A Four Point Off Season Plan for Canadiens


The Montreal Canadiens are about to enter the second offseason under general manager (GM) Kent Hughes and executive vice-president (EVP) Jeff Gorton. They have much to do with the franchise that finished 28th in the NHL.

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The Canadiens are projected to have $9.66 million under the cap with 20 players on the roster. Carey Price’s $10.5 million contract is in that calculation, and with his return to the long-term injured reserve (LTIR), that leaves Montreal $20.16 million under the cap. With that space, the first order of business will have to be to sign Cole Caufield to an extension. His term and annual average value (AAV) will determine how much salary cap space they have left to work with, not only for next season but further on as this contract will help set the salary cap structure.

The good news is that the Canadiens will be going into the 2023-24 season with a young roster with some experience, salary cap space and some veterans to support the young core. However, Hughes and Gorton have a long to-do list to tackle before the Habs return for the 2023-24 season training camp.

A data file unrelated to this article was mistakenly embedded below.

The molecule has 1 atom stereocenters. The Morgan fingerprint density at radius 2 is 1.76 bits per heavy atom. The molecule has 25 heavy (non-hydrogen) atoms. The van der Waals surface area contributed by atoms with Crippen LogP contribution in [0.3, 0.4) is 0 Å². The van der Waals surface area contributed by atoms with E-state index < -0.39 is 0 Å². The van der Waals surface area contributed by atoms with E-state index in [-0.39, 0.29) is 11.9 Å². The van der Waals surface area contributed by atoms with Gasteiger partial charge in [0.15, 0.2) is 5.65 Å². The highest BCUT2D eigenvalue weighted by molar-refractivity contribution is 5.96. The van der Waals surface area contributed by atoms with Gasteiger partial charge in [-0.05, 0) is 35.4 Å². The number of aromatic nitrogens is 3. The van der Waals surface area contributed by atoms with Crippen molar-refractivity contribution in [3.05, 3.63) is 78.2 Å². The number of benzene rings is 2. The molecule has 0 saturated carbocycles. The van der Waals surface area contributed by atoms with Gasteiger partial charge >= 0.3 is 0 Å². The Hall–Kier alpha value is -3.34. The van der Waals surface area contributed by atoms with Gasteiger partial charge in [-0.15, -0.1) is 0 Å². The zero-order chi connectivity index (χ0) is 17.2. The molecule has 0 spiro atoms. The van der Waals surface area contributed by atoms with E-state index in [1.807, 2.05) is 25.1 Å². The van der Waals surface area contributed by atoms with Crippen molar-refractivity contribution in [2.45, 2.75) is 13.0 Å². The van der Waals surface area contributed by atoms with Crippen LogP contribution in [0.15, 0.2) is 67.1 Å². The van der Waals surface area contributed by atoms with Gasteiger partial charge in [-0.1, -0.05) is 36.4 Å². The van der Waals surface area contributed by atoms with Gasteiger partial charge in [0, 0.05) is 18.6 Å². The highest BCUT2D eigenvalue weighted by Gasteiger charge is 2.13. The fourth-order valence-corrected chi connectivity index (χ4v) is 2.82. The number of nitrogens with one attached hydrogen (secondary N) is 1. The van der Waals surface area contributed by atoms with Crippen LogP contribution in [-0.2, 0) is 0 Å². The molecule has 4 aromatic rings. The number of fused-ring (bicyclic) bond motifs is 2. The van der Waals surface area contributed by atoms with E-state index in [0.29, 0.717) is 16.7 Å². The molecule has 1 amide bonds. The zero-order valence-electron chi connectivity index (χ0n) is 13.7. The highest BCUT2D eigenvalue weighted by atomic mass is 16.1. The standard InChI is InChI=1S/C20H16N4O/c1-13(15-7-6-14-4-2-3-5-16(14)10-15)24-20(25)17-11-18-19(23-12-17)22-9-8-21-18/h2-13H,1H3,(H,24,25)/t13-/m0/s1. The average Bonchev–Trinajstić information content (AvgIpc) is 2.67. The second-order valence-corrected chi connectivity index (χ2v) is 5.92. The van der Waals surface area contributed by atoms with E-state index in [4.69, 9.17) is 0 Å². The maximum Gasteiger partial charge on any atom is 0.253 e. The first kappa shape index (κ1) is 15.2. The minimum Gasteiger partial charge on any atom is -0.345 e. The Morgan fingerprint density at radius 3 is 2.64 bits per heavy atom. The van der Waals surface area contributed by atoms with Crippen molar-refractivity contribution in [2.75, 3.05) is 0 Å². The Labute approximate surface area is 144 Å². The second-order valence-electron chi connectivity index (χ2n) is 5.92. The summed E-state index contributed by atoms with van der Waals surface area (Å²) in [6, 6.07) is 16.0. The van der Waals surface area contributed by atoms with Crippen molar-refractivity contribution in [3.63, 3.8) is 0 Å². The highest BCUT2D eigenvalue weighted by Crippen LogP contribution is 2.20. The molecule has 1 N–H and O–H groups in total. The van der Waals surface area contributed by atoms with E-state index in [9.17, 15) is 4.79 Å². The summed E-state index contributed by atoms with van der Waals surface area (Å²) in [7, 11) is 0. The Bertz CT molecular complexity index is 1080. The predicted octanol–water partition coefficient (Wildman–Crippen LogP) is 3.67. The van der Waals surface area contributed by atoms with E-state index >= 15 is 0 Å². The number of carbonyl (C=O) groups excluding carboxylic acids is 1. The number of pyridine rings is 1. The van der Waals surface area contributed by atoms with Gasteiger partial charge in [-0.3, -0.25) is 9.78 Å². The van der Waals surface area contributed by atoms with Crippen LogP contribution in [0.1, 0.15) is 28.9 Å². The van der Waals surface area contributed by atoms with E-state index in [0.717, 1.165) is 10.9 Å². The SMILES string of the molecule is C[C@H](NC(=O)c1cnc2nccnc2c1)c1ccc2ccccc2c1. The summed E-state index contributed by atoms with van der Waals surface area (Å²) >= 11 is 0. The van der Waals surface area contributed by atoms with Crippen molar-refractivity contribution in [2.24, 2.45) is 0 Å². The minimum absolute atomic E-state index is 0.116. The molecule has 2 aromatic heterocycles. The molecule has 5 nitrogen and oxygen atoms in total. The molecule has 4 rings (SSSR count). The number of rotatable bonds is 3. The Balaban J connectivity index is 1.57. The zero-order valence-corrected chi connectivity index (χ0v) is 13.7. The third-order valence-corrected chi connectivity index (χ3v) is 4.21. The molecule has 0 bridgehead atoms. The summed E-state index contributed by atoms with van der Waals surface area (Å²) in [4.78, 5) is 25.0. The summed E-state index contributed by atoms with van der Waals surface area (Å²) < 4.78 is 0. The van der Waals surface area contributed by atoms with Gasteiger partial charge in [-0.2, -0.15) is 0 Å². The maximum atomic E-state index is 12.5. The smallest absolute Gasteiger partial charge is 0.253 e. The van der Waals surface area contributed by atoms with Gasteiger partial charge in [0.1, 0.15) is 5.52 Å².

1 -Canadiens Need to Manage Expectations

Canadiens fans have been surprisingly understanding of the decision to rebuild. A big reason for their embracing this plan had a lot to do with the management team being transparent in their approach, explaining why they chose this path and what the end goal is. But after two seasons that saw the franchise finish in the bottom five of the NHL, the task of managing expectations can buy them the time they need to complete their view, but also in protecting the players. But at some point, they will need to see the progression from basement dwellers to a more competitive team.

Kent Hughes, Montreal Canadiens GM
Kent Hughes, Montreal Canadiens general manager (Photo by Minas Panagiotakis/Getty Images)

“We got a lot of young hockey players; we want them to start to take ownership not only for their own but for the collective here – but it is a balance. If we push too far in one direction, we run the risk of compromising development,” explained Hughes. “I don’t know if we’re going to make the playoffs but we’re not coming into the season saying it’s a foregone conclusion. We want to push to try to make the playoffs & if we don’t make the playoffs, that’s fine, it is what it is just as long as along the way we’ve seen a great effort, we’ve seen individuals progress & we see our team moving in that direction – we’re not going into the season saying we’re out of the playoffs.”